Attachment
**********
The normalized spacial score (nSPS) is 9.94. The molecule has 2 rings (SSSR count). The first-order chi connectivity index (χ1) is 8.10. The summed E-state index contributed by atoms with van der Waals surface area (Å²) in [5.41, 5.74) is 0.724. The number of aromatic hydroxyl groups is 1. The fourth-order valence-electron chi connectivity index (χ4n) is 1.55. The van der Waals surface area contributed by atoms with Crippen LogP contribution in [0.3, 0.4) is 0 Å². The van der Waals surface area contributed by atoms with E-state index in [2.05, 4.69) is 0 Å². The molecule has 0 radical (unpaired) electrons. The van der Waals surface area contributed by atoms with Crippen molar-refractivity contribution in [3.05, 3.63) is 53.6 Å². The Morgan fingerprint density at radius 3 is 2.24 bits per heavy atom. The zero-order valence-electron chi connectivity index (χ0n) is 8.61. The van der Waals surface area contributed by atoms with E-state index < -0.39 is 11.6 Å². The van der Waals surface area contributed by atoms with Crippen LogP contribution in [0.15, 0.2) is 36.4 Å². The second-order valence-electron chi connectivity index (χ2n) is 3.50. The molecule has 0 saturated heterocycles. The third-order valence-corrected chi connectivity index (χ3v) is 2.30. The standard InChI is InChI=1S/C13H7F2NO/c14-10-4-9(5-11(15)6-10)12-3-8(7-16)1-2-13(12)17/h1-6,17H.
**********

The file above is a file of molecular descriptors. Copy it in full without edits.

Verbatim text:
The normalized spacial score (nSPS) is 9.94. The molecule has 2 rings (SSSR count). The first-order chi connectivity index (χ1) is 8.10. The summed E-state index contributed by atoms with van der Waals surface area (Å²) in [5.41, 5.74) is 0.724. The number of aromatic hydroxyl groups is 1. The fourth-order valence-electron chi connectivity index (χ4n) is 1.55. The van der Waals surface area contributed by atoms with Crippen LogP contribution in [0.3, 0.4) is 0 Å². The van der Waals surface area contributed by atoms with E-state index in [2.05, 4.69) is 0 Å². The molecule has 0 radical (unpaired) electrons. The van der Waals surface area contributed by atoms with Crippen molar-refractivity contribution in [3.05, 3.63) is 53.6 Å². The Morgan fingerprint density at radius 3 is 2.24 bits per heavy atom. The zero-order valence-electron chi connectivity index (χ0n) is 8.61. The van der Waals surface area contributed by atoms with E-state index < -0.39 is 11.6 Å². The van der Waals surface area contributed by atoms with Crippen LogP contribution in [0.15, 0.2) is 36.4 Å². The second-order valence-electron chi connectivity index (χ2n) is 3.50. The molecule has 0 saturated heterocycles. The third-order valence-corrected chi connectivity index (χ3v) is 2.30. The standard InChI is InChI=1S/C13H7F2NO/c14-10-4-9(5-11(15)6-10)12-3-8(7-16)1-2-13(12)17/h1-6,17H.